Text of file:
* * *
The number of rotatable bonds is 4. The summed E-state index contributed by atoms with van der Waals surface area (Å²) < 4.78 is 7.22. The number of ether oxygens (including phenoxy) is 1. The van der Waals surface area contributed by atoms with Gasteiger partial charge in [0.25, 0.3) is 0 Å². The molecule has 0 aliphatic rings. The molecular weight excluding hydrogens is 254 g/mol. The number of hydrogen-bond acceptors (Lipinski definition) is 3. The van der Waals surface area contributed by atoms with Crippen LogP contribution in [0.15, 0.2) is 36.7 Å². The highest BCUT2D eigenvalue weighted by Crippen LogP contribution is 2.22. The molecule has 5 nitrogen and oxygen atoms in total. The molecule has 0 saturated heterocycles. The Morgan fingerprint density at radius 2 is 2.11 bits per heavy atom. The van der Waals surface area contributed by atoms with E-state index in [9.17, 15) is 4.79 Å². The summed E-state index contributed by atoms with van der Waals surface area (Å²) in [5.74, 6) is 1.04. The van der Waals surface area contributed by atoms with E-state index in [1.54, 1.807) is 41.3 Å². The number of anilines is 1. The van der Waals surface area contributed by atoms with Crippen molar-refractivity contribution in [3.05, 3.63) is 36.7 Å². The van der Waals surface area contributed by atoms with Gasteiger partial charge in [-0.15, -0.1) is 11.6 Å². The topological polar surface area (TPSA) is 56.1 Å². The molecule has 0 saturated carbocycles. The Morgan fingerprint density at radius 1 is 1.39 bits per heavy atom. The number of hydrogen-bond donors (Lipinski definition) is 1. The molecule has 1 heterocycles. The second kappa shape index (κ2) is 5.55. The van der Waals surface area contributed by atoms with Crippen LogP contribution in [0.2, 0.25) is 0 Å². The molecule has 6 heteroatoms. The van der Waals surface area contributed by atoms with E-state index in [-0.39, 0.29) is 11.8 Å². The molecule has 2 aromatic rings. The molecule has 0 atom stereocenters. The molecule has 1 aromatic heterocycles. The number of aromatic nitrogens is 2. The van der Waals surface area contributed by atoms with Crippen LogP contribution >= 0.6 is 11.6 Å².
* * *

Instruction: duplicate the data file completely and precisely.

The number of rotatable bonds is 4. The summed E-state index contributed by atoms with van der Waals surface area (Å²) < 4.78 is 7.22. The number of ether oxygens (including phenoxy) is 1. The van der Waals surface area contributed by atoms with Gasteiger partial charge in [0.25, 0.3) is 0 Å². The molecule has 0 aliphatic rings. The molecular weight excluding hydrogens is 254 g/mol. The number of hydrogen-bond acceptors (Lipinski definition) is 3. The van der Waals surface area contributed by atoms with Crippen LogP contribution in [0.15, 0.2) is 36.7 Å². The highest BCUT2D eigenvalue weighted by Crippen LogP contribution is 2.22. The molecule has 5 nitrogen and oxygen atoms in total. The molecule has 0 saturated heterocycles. The Morgan fingerprint density at radius 2 is 2.11 bits per heavy atom. The van der Waals surface area contributed by atoms with E-state index in [9.17, 15) is 4.79 Å². The summed E-state index contributed by atoms with van der Waals surface area (Å²) in [5.74, 6) is 1.04. The van der Waals surface area contributed by atoms with E-state index in [1.54, 1.807) is 41.3 Å². The number of anilines is 1. The van der Waals surface area contributed by atoms with Crippen molar-refractivity contribution in [3.05, 3.63) is 36.7 Å². The van der Waals surface area contributed by atoms with Gasteiger partial charge in [-0.15, -0.1) is 11.6 Å². The topological polar surface area (TPSA) is 56.1 Å². The molecule has 0 saturated carbocycles. The Morgan fingerprint density at radius 1 is 1.39 bits per heavy atom. The number of hydrogen-bond donors (Lipinski definition) is 1. The molecule has 1 heterocycles. The second kappa shape index (κ2) is 5.55. The van der Waals surface area contributed by atoms with Crippen LogP contribution in [0.2, 0.25) is 0 Å². The molecule has 6 heteroatoms. The van der Waals surface area contributed by atoms with E-state index in [-0.39, 0.29) is 11.8 Å². The molecule has 2 aromatic rings. The molecule has 0 atom stereocenters. The molecule has 1 aromatic heterocycles. The number of aromatic nitrogens is 2. The van der Waals surface area contributed by atoms with Crippen LogP contribution >= 0.6 is 11.6 Å².